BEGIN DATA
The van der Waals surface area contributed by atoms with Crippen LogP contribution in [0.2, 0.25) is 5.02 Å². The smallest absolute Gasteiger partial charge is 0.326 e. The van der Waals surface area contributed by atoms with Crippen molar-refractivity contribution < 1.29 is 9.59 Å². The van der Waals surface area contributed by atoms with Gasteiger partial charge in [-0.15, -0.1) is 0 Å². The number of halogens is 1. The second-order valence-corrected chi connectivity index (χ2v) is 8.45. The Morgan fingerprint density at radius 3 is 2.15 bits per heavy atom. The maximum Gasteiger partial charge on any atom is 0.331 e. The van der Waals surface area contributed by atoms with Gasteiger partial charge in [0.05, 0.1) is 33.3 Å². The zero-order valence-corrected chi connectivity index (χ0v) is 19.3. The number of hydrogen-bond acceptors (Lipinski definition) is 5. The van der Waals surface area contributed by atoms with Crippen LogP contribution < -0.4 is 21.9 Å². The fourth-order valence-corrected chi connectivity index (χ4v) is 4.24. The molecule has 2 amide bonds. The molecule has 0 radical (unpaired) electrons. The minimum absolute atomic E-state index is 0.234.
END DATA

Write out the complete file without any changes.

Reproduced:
The van der Waals surface area contributed by atoms with Crippen LogP contribution in [0.2, 0.25) is 5.02 Å². The smallest absolute Gasteiger partial charge is 0.326 e. The van der Waals surface area contributed by atoms with Crippen molar-refractivity contribution < 1.29 is 9.59 Å². The van der Waals surface area contributed by atoms with Gasteiger partial charge in [-0.15, -0.1) is 0 Å². The number of halogens is 1. The second-order valence-corrected chi connectivity index (χ2v) is 8.45. The Morgan fingerprint density at radius 3 is 2.15 bits per heavy atom. The maximum Gasteiger partial charge on any atom is 0.331 e. The van der Waals surface area contributed by atoms with Gasteiger partial charge in [0.05, 0.1) is 33.3 Å². The zero-order valence-corrected chi connectivity index (χ0v) is 19.3. The number of hydrogen-bond acceptors (Lipinski definition) is 5. The van der Waals surface area contributed by atoms with Crippen LogP contribution < -0.4 is 21.9 Å². The fourth-order valence-corrected chi connectivity index (χ4v) is 4.24. The molecule has 2 amide bonds. The molecule has 0 radical (unpaired) electrons. The minimum absolute atomic E-state index is 0.234.